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Old 03-29-2008, 09:42 PM   #1
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Outlet Spark


I noticed my wall outlet spark when I plug in my laptop's power supply. No breaker tripped. The outlet does not spark when other items are plugged in. Most are 2 prong, the laptop power supply is 3 prong. The TV experiences interference when the power supply is plugged in. Is all this a normal condition?

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Old 03-29-2008, 09:57 PM   #2
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1st,
Did you consider removing the receptacle and checking it, and also if the conductors are firmly attached to it. If there are additional connections in the the box (wire-nutted) .. check them out too.

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Old 03-29-2008, 10:18 PM   #3
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I noticed my wall outlet spark when I plug in my laptop's power supply.
Are we talking the about the little spark that occurs when the prongs are inserted into the receptacle's contacts? If so, this is normal. The adapter contains either a transformer or solid state power supply, and it does draw some current when it is in use / plugged in.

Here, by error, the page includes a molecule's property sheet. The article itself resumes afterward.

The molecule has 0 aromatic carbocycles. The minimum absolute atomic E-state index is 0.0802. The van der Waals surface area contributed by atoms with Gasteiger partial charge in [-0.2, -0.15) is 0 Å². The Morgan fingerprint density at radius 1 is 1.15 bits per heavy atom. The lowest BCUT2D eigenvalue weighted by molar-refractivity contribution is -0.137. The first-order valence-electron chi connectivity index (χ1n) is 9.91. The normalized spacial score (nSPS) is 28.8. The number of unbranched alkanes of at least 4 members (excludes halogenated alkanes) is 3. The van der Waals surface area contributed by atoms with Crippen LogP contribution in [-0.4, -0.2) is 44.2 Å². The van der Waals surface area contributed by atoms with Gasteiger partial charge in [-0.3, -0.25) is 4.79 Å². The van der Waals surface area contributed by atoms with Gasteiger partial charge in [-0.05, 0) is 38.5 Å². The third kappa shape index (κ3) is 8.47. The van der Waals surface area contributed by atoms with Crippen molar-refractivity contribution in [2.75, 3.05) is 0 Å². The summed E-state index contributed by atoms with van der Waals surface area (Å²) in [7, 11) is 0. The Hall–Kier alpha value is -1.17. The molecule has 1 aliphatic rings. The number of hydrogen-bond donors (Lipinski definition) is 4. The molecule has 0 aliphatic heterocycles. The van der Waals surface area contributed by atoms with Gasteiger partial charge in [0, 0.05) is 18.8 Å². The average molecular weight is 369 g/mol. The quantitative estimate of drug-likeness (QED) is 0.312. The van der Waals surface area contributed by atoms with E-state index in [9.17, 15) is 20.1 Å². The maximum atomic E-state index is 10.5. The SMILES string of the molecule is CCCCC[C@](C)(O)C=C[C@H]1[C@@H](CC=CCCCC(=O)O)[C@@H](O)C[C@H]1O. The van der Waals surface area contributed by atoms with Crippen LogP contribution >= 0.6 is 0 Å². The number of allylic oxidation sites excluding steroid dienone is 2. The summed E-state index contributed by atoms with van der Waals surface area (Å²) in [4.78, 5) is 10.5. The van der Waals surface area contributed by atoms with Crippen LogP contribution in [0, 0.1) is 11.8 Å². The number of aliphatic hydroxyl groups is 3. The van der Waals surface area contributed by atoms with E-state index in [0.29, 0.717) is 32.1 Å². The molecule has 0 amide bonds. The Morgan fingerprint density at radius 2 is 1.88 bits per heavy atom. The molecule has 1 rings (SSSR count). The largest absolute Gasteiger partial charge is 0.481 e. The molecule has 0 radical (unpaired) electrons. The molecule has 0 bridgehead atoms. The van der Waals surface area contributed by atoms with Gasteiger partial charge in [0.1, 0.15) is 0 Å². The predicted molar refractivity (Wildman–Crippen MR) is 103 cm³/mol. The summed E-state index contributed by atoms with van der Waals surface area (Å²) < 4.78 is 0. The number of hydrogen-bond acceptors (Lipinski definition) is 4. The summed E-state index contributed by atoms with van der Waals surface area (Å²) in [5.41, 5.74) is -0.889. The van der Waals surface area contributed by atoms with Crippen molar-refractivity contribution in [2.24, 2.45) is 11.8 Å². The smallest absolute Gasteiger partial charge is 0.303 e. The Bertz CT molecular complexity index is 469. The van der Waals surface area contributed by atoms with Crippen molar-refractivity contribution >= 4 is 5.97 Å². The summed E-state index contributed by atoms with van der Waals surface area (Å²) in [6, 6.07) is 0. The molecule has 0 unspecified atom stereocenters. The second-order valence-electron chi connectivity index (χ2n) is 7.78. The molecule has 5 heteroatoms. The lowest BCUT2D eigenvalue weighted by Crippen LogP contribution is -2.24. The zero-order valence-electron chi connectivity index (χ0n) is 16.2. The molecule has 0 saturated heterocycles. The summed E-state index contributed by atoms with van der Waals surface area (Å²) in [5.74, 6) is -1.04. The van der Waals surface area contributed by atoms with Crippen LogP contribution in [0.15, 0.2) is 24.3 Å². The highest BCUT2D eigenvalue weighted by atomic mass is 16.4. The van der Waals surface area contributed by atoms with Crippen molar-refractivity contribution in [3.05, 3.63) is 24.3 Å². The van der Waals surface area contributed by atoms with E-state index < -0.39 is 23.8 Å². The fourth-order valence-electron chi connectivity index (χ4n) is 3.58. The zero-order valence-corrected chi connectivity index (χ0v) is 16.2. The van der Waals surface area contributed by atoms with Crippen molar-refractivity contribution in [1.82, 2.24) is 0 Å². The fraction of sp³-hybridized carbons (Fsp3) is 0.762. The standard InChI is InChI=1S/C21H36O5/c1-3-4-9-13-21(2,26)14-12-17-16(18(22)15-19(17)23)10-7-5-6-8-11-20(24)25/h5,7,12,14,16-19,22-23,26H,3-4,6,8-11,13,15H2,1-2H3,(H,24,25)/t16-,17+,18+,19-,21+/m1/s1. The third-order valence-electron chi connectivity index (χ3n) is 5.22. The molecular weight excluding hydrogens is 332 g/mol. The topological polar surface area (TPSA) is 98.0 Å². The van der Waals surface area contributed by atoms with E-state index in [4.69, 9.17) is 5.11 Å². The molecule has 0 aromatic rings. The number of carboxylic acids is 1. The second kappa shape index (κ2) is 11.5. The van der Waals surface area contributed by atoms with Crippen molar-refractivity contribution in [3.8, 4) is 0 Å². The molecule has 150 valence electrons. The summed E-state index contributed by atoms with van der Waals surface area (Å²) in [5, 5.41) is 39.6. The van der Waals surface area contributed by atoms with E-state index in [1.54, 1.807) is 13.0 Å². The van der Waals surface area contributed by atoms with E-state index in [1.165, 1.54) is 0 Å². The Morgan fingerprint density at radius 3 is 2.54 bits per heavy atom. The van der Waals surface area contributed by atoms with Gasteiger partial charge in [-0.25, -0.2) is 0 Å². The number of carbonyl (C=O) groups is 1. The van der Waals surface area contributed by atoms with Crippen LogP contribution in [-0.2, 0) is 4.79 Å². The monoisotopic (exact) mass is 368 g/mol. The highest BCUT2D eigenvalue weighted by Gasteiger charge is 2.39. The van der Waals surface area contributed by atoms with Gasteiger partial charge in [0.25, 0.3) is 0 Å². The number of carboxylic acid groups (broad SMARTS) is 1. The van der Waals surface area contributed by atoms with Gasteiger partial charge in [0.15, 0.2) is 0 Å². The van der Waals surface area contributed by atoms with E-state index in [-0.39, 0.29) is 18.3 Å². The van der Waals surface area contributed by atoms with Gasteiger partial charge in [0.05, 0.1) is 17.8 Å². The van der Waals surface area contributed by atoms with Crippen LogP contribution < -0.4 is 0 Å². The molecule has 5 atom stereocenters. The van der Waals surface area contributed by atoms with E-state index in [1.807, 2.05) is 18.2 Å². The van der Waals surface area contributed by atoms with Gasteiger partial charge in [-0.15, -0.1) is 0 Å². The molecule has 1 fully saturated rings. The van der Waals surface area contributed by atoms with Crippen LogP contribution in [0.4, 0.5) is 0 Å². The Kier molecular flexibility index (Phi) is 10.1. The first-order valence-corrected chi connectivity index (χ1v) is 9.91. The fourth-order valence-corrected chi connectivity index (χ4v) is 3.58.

Not sure about the interference problem.
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Old 03-29-2008, 10:26 PM   #4
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As stated before, the small spark is normal. Try plugging it in to various outlets around the house to satisfy yourself.
As for the interference, I've never run into this with a laptop, but other devices have created interference on affiliated circuits. Try plugging a cordless tool charger and a radio into the same circuit. Tremendous static.

It may have something to do with the transmodal potentiometer. It is a device that clips the waveform on the fifth and seventh hamonic. Unfortunately this is often the same waveform that many variable frequency infindibulators use on household televisions.
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Old 03-29-2008, 10:29 PM   #5
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Thanks to all for the quick reply. It's a little spark that occurs when the prongs are inserted into the receptacle's contacts. Sounds like its normal. The interference could be because the TV outlet is in line with this other outlet.